Jono Bacon, Jono Bacon Consulting | Open Source Summit 2017


(quiet jazz)>>Announcer: Live from Los Angeles, it’s theCUBE covering Open Source Summit North America 2017. Brought to you by the Linux
Foundation and Red Hat. (upbeat techno music)>>Okay, welcome back,
everyone, live in Los Angeles to theCUBE’s exclusive coverage of the Open Source
Summit in North America, I’m John Furrier. My cohost, Steve Miniman. Our next guest is Jono Bacon, who is the founder of
Jono Bacon Consulting in the community. A great talk here–
>>Jono: Thank you.>>at Open Source Summit. Great to see you.>>Yeah, thank you for having me on.>>Congratulation on
all your recent success, on the personal and business side. Congratulations, great to see you. So, bottom line, Open Source Summit is kind of powered by
the Linux Foundation, but pretty significant accomplishment and State of the Union, if you will, calling an Open Source
Summit, big tent event. What’s your view on this? How do you explain to folks watching? Is this a new event, is it a
combination of multiple events, certainly a great, great big tent,>>Jono: Yeah.
>>cross pollination. Whatever you want to call it. But what is this event about? Share your opinion.>>I think it’s interesting,
and I don’t work for the Linux Foundation,
but I’ve worked very closely with them for a number of years. And I think what we’ve been seeing is that in the earlier days
of open source, there was, you know, the Linux foundation have played a fairly key role in
certain specific areas. And in recent years, they’ve
become a real center of gravity around open source in a
variety of different areas, from automotive to cloud and beyond. And obviously there’s a ton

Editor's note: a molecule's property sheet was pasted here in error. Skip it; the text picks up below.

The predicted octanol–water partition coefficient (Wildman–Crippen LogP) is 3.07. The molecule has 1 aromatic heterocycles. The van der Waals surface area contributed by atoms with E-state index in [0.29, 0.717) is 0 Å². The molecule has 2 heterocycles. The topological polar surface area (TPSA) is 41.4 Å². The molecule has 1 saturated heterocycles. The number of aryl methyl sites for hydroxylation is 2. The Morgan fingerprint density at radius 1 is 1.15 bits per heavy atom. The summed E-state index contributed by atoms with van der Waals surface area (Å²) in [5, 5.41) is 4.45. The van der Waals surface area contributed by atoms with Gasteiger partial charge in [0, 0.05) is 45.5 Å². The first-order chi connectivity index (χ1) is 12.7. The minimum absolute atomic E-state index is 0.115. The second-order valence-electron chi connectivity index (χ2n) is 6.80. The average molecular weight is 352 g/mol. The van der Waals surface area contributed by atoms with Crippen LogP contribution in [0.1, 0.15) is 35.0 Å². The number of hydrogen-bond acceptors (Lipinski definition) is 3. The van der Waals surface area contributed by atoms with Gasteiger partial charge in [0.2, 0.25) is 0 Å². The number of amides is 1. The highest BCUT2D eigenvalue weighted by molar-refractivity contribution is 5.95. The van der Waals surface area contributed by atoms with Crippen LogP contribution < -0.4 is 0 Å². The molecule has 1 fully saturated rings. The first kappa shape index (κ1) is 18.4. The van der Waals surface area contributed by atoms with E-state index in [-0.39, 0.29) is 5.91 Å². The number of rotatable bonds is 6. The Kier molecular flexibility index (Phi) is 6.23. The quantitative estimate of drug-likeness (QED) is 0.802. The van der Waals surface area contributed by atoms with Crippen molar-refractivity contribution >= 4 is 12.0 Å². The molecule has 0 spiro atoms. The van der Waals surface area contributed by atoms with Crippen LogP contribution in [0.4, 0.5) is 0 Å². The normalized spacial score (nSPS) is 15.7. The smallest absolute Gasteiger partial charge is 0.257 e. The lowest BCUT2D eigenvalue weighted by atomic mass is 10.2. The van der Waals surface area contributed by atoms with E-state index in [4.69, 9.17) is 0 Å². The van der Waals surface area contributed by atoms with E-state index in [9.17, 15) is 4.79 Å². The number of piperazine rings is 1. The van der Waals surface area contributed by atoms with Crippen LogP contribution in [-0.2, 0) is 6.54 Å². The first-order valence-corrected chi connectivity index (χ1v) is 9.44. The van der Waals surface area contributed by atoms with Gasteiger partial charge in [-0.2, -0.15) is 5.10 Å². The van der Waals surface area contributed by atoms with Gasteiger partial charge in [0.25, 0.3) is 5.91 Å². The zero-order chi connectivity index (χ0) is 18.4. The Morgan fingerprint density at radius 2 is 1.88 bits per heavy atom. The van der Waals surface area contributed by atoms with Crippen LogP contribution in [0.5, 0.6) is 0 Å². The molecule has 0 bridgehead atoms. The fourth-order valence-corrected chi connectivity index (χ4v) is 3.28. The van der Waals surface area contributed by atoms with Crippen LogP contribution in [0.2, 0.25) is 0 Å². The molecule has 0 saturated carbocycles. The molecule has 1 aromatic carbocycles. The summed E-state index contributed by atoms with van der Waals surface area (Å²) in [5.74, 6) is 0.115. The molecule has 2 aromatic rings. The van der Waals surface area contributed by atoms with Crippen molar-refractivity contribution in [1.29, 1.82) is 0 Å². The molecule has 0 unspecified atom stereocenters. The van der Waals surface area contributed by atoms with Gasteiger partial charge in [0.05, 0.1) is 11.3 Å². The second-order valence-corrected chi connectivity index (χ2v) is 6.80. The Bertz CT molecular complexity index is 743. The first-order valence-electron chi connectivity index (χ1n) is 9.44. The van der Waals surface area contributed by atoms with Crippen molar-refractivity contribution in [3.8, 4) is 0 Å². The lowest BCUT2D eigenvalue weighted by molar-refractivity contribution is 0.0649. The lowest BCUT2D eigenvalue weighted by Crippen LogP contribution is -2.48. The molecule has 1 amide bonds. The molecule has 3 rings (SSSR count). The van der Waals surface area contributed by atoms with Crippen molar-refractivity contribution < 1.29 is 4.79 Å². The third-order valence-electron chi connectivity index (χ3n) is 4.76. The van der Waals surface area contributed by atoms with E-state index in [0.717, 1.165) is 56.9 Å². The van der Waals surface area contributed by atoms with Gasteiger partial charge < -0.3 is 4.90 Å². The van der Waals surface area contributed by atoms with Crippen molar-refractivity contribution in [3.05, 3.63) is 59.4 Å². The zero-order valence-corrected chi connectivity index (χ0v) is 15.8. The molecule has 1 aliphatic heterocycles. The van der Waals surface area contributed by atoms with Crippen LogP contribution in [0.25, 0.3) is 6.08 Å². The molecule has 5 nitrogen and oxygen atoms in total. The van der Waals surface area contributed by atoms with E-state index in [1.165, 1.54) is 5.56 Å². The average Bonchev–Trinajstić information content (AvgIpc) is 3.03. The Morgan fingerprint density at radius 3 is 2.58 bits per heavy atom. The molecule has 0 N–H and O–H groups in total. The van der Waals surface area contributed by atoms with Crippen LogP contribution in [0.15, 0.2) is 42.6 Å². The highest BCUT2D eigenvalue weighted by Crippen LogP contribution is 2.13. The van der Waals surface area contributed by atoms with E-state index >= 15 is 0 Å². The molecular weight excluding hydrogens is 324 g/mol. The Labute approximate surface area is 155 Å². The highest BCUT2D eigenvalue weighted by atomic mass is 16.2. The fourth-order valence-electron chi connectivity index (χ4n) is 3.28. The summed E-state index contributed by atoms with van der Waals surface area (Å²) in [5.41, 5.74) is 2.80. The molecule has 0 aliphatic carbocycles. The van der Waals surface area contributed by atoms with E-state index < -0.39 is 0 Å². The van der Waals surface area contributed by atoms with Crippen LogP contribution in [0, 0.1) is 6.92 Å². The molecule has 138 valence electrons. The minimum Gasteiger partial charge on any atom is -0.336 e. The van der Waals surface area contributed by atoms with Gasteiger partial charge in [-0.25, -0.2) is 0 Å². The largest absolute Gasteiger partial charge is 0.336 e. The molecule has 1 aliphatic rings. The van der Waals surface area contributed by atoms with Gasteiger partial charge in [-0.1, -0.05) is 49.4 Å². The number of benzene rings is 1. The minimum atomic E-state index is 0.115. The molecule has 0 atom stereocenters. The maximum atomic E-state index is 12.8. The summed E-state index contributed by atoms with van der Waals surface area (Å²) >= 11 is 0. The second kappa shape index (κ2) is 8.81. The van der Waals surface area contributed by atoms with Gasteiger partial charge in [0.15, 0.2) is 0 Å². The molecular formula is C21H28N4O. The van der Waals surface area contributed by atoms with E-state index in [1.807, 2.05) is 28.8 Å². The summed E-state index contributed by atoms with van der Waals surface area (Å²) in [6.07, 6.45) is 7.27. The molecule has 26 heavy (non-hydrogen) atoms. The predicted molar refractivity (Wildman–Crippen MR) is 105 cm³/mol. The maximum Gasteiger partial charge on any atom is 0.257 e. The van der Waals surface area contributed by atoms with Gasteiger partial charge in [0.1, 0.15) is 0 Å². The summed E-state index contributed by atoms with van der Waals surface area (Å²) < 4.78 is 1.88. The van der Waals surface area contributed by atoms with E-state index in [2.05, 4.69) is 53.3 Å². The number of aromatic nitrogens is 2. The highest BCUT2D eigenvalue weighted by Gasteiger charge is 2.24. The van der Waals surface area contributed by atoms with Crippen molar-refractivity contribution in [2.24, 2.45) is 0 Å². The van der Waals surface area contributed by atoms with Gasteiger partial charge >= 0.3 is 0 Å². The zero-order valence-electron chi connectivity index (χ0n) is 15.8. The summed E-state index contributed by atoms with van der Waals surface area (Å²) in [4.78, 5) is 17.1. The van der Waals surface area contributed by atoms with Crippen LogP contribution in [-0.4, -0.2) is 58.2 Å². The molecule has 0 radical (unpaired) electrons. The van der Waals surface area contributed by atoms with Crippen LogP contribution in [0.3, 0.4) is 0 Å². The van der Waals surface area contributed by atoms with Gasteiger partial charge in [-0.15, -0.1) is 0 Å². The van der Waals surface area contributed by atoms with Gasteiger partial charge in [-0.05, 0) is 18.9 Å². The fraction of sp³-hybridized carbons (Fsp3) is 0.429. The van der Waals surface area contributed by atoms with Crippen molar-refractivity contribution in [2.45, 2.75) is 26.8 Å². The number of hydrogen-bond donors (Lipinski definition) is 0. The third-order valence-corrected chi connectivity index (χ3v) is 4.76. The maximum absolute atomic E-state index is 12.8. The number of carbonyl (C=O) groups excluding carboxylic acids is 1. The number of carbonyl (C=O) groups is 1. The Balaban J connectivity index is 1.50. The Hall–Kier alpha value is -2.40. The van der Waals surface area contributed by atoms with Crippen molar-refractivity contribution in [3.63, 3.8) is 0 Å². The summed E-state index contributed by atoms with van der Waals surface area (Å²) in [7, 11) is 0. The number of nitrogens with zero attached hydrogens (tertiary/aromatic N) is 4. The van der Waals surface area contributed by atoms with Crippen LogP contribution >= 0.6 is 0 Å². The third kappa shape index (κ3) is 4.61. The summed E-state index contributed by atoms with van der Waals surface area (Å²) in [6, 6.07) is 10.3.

of events that are happening all over the world. And the open source thing
I think is interesting because it’s really an umbrella event that’s got four other
events that are part of it. So the event that I was running, which we launched this time around, was the Open Community Conference, which is kind of like one
thread of this broader event. So one of the things I like about it is is different events from my experience draw different types of audiences. The Linux Foundation
events have traditionally brought a lot of professionals
who work in the industry. In a similar way, that
happens at OSCON as well. But I like that the events kind
of become a little bit more organized and diversified
into those four areas. And I think what happens then
is you get a greater bandwidth of content and discussions
that go with that.>>I think it’s an
interesting point of these other streams, if you will, kind of going into the big tent event. It’s got an ecosystem vibe to it, cause you don’t want to lose
the specialty of the topics and interest at the events
that matter for the audiences on a content basis and
face-to-face communications. But it’s interesting that
they’re taking this approach because, when you look at
it, the scale that’s coming, in open source generally, categorically, if you put all of the code together, it’s exponentially growing.
>>Jono: Oh, yeah.>>So, there’s a flood coming, there’s a big open source
flood of code coming. So, I think it’s time
to think architecturally about the dams and the
rivers and the flows. To your point, this is a super
important point in history.>>Oh, it’s without question. And one of the things
that’s interesting to me is in my work as a consultant, when I help companies
to build communities, it’s broken into a few different layers. For example, so one is a technology layer, like which of the lego bricks that you’re going to
choose to put together, and how do you click them
together in different ways? And that’s where I think the LF has become a real center of gravity
around what those projects are and how to integrate. But the other thing that
we’re starting to see more and more of is the formalization of the software development lifecycle, which is, it’s not nearly
just writing code anymore. It’s about automated testing